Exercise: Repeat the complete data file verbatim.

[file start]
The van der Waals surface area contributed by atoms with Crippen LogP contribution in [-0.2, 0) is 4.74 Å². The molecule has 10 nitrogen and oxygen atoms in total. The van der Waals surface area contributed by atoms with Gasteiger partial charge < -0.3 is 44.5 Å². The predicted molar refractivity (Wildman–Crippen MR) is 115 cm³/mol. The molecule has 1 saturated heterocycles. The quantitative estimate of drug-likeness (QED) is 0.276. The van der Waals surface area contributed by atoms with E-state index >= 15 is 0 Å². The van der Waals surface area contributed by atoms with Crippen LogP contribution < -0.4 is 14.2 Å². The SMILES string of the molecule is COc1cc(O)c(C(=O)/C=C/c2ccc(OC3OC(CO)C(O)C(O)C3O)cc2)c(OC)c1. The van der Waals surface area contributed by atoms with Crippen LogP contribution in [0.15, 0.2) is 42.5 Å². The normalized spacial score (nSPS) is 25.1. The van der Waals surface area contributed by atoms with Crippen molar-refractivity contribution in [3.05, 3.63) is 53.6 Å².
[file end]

The van der Waals surface area contributed by atoms with Crippen LogP contribution in [-0.2, 0) is 4.74 Å². The molecule has 10 nitrogen and oxygen atoms in total. The van der Waals surface area contributed by atoms with Gasteiger partial charge < -0.3 is 44.5 Å². The predicted molar refractivity (Wildman–Crippen MR) is 115 cm³/mol. The molecule has 1 saturated heterocycles. The quantitative estimate of drug-likeness (QED) is 0.276. The van der Waals surface area contributed by atoms with E-state index >= 15 is 0 Å². The van der Waals surface area contributed by atoms with Crippen LogP contribution < -0.4 is 14.2 Å². The SMILES string of the molecule is COc1cc(O)c(C(=O)/C=C/c2ccc(OC3OC(CO)C(O)C(O)C3O)cc2)c(OC)c1. The van der Waals surface area contributed by atoms with Crippen LogP contribution in [0.15, 0.2) is 42.5 Å². The normalized spacial score (nSPS) is 25.1. The van der Waals surface area contributed by atoms with Crippen molar-refractivity contribution in [3.05, 3.63) is 53.6 Å².